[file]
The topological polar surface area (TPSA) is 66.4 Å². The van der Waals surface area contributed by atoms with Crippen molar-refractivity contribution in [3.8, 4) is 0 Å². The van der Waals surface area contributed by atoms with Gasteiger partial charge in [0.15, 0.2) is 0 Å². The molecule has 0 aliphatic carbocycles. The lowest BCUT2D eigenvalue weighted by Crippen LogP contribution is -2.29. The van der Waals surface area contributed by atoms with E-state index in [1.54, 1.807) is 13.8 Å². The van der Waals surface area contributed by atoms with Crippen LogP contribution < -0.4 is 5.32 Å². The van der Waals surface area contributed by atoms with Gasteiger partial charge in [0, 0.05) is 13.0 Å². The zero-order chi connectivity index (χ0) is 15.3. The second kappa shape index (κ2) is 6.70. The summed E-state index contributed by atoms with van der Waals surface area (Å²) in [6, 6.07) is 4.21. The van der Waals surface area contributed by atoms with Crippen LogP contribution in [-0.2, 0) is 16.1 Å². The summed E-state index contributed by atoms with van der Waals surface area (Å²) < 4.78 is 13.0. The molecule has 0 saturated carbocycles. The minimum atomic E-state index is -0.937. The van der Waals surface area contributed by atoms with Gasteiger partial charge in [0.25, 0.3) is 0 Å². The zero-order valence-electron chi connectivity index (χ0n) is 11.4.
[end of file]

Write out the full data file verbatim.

The topological polar surface area (TPSA) is 66.4 Å². The van der Waals surface area contributed by atoms with Crippen molar-refractivity contribution in [3.8, 4) is 0 Å². The van der Waals surface area contributed by atoms with Gasteiger partial charge in [0.15, 0.2) is 0 Å². The molecule has 0 aliphatic carbocycles. The lowest BCUT2D eigenvalue weighted by Crippen LogP contribution is -2.29. The van der Waals surface area contributed by atoms with E-state index in [1.54, 1.807) is 13.8 Å². The van der Waals surface area contributed by atoms with Crippen LogP contribution < -0.4 is 5.32 Å². The van der Waals surface area contributed by atoms with Gasteiger partial charge in [0, 0.05) is 13.0 Å². The zero-order chi connectivity index (χ0) is 15.3. The second kappa shape index (κ2) is 6.70. The summed E-state index contributed by atoms with van der Waals surface area (Å²) in [6, 6.07) is 4.21. The van der Waals surface area contributed by atoms with Crippen LogP contribution in [-0.2, 0) is 16.1 Å². The summed E-state index contributed by atoms with van der Waals surface area (Å²) < 4.78 is 13.0. The molecule has 0 saturated carbocycles. The minimum atomic E-state index is -0.937. The van der Waals surface area contributed by atoms with Gasteiger partial charge in [0.25, 0.3) is 0 Å². The zero-order valence-electron chi connectivity index (χ0n) is 11.4.